IK-175 was found to be well tolerated in patients with advanced solid tumors and to elicit responses in those with urothelial cancer when used alone or in combination with nivolumab, according to initial data from an ongoing phase 1a/b study.
David H. Aggen, MD, PhD
The selective, small molecule AHR inhibitor, IK-175 was found to be well tolerated in patients with advanced solid tumors and to elicit responses in those with urothelial cancer when used alone or in combination with nivolumab (Opdivo), according to initial data from an ongoing phase 1a/b study (NCT04200963).1
Findings from the dose-escalation portion of the research showed that 3 of the 15 patients who received IK-175 alone, and 2 of the 5 patients who received the agent in combination with nivolumab, experienced prolonged stable disease which ranged from 16 to 74 weeks.
Moreover, in the dose-expansion cohort of patients with urothelial disease (n = 20), 1 patient who received the monotherapy (n = 10) and 2 patients who received the combination (n = 10) achieved a partial response. In these patients, the duration of response (DOR) ranged from 4.5 to 14.9 months.
“To our knowledge, IK-175-001 is the first clinical program to report data for a small molecule AHR antagonist in urothelial carcinoma patients who have progressed on prior checkpoint inhibition [CPI],” lead study author, David H. Aggen, MD, PhD, of Memorial Sloan Kettering Cancer Center, in New York, New York, and colleagues, wrote in a poster of the data presented during the 2022 SITC Annual Meeting.
A ligand-activated transcription factor that regulates activity of several innate and adaptive immune cells, AHR can bind to many immunosuppressive ligands such as kynurenine. AHR upregulates PD-1 and CD8-positive T cells; it also induces Treg cells and suppresses IFN, which results in immunosuppression and tumorigenesis.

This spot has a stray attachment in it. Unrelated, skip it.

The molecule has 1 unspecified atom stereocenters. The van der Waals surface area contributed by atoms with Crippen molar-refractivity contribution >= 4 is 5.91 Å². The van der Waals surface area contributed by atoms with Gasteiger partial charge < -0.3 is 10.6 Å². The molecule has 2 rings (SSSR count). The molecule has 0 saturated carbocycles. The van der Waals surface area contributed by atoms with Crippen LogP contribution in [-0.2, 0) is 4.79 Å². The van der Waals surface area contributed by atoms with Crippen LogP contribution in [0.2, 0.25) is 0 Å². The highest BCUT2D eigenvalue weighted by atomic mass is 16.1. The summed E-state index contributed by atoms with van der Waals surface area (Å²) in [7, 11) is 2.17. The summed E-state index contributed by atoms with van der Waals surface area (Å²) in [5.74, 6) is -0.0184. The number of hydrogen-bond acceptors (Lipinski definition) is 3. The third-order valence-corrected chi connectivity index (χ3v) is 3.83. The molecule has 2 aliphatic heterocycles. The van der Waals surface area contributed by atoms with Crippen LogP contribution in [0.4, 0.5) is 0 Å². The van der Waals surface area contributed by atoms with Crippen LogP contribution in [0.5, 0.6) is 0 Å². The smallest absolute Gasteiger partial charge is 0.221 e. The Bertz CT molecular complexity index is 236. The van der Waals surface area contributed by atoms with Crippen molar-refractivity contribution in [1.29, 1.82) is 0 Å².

It is known that patients with urothelial carcinomas have high levels of AHR-signaling activation. IK-175 elicits an activated T-cell state, interleukin-22 gene expression, and results in an increase in proinflammatory cytokines.
The early-phase trial is actively enrolling patients with locally advanced or metastatic solid tumors to the dose-escalation portion of the study, and those with unresectable, locally recurrent, or metastatic urothelial carcinoma who have exhausted standard-of-care options to the dose-expansion phase. Notably, the expansion cohorts were enriched to include those with urothelial carcinoma whose tumors express high levels of AHR per immunohistochemistry.
The dose-escalation portion utilized a mTPI2 design. Study participants received IK-175 at doses that ranged from 200 to 1200 mg once daily, 800 mg twice daily on the monotherapy arm, and 800 mg to 1200 mg once daily when used in combination with nivolumab, which was given at a dose of 480 mg once every 4 weeks. A Simon 2-stage design was used for the expansion cohort; this required at least 1 responder in the first stage of the research to proceed to the second stage.